U.S. Tax for Business Owners & Self Employed

This section is an introduction to the benefits of an offshore corporation for U.S. citizens living and working abroad. It is not meant for those living abroad on their pension (retirees) or those with passive investment income.

Most Expats know that the U.S. taxes its citizens on their worldwide income and that all U.S. citizens must file a U.S. tax return every year. What most do not know is that a foreign corporation, in a zero tax jurisdiction, can legally and legitimately be used to reduce, defer or eliminate U.S. tax on their business income.

As discussed in Section one, your first line of defense is the Foreign Earned Income Exclusion (FEIE or exclusion). This exclusion was covered in detail in Section One, and can be summarized for our purpose here as follows: The FEIE excludes from your U.S. income tax the first $95,100 for 2012 of wage or self-employment income earned by a U.S. citizen who is a “resident” of another country or who was outside of the U.S. for at least 330 of any 365 day period.

The FEIE can be used to reduce or eliminate U.S. Federal income tax on wages paid to you by a U.S. corporation or a foreign corporation. It does not matter if you are the owner of the corporation…the FEIE still applies as long as you are an employee of that company drawing a salary.

The exclusion can also be used to reduce federal income tax on self-employment income paid to you while you are living and working abroad. “Self-employed” generally refers to someone operating a small business without the protection of a corporation.

Now, that you have become an expert on the FEIE by reading this book, let’s look at the practical applications to the employee and the self-employed person.


Let’s say you are the employee of a U.S. corporation and live outside of the U.S. You receive a Form W-2, and may have had reduced withholding of your federal income tax, or will file a claim for a refund with the IRS because of the exclusion. However, the exclusion only applies to income tax, thus you still get to pay Medicare, Social Security, and FICA tax…which, for our purposes, I will estimate at about 7.5%, or $6,855 on a salary of $95,100. In addition, your employer is required to match your Medicare, Social Security and FICA contributions, which is a cost to him of about 7.5%. Therefore, the total cost is about 15%. Again, these numbers are rounded off for this example.

Now, let’s say you are an employee of foreign corporation, rather than a U.S. corporation. This foreign corporation can be owned by you, or be a subsidiary of your U.S. employer. In that case, you would not have a Form W-2 sent to the IRS, might not have any U.S. withholding, and may not be required to contribute to the U.S. Medicare, Social Security, or FICA programs (unless the foreign corporation opted in to the U.S. system).

In addition to the benefits to the employee, the employer incorporated offshore is not required to pay in to these U.S. programs, thereby resulting in a total savings of about 15%.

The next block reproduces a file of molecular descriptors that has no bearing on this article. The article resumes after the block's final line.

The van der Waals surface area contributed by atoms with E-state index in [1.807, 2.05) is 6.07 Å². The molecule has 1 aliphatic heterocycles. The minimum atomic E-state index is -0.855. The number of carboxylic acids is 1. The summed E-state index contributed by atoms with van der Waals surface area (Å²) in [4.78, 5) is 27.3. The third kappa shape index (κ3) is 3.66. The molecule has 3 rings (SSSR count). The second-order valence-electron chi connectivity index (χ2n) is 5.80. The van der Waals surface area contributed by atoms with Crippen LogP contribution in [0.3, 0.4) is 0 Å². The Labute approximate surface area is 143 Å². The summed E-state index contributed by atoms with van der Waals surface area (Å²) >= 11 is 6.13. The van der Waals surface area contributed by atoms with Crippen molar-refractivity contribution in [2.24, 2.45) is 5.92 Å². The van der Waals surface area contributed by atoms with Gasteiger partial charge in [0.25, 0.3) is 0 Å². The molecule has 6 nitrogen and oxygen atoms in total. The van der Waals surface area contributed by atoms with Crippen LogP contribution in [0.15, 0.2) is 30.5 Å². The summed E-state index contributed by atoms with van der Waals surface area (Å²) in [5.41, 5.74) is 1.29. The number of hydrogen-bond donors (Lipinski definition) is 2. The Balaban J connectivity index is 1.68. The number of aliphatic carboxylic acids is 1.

Please note that I have assumed that the foreign entity is incorporated in an offshore jurisdiction that will not tax its income or levy a Social Security tax. Also note that I assume it is a corporation, and not a partnership or Limited Liability Company.


Now for the self-employed person operating without a corporation: The IRS and the entrepreneur will (or should) receive a Form 1099 from each payment over $500 done for a U.S. company or person. Presumably, there will be no report for work done for non-US businesses, though this does not impact your tax obligations. You then report your business income and expenses on Schedule C and use the foreign earned income exclusion to reduce your federal income tax…and that is where things go horribly wrong.

First, the FEIE does not reduce self-employment tax, which is about 15%, similar to the tax charged to the employee and employer above. Unfortunately for the self-employed person, he must pay the entire tax, rather than only half, as he would as an employee.

Second, the exclusion is reduced in proportion to your Schedule C business expenses. This roughly means that, if your gross income is $182,800, and your business expenses are $95,100, your exclusion is reduced by about 50% to $45,700. Thus you are paying federal income tax on $45,700, or about 50% of your net business income, in addition to paying 15% self-employment tax on $95,100.

Ok, so that is rough, but the IRS is not done with you yet! Since January 1, 2006, when the Tax Increase Prevention and Reconciliation Act of 2005 came into effect, taxpayers claiming the foreign earned income exclusion have been paying tax at the tax rates that would apply had they not claimed the exclusion. That means, instead of having your income taxed starting at the 10% rate, most expatriates are taxed starting at the 25% tax bracket.

Therefore, if you have a Schedule C business operating at a 50% net profit margin with sales of $182,800 your tax bill might be $24,835 ($91,400 x 15% + $45,700 x 25%). This is a very rough, back of the envelope, example, but you get the idea.

If a husband and wife both operate the same business, and sales are doubled, with the same 50% margin, the cost of reporting the business on Schedule C, rather than through a properly structured offshore corporation, could be around $49,000.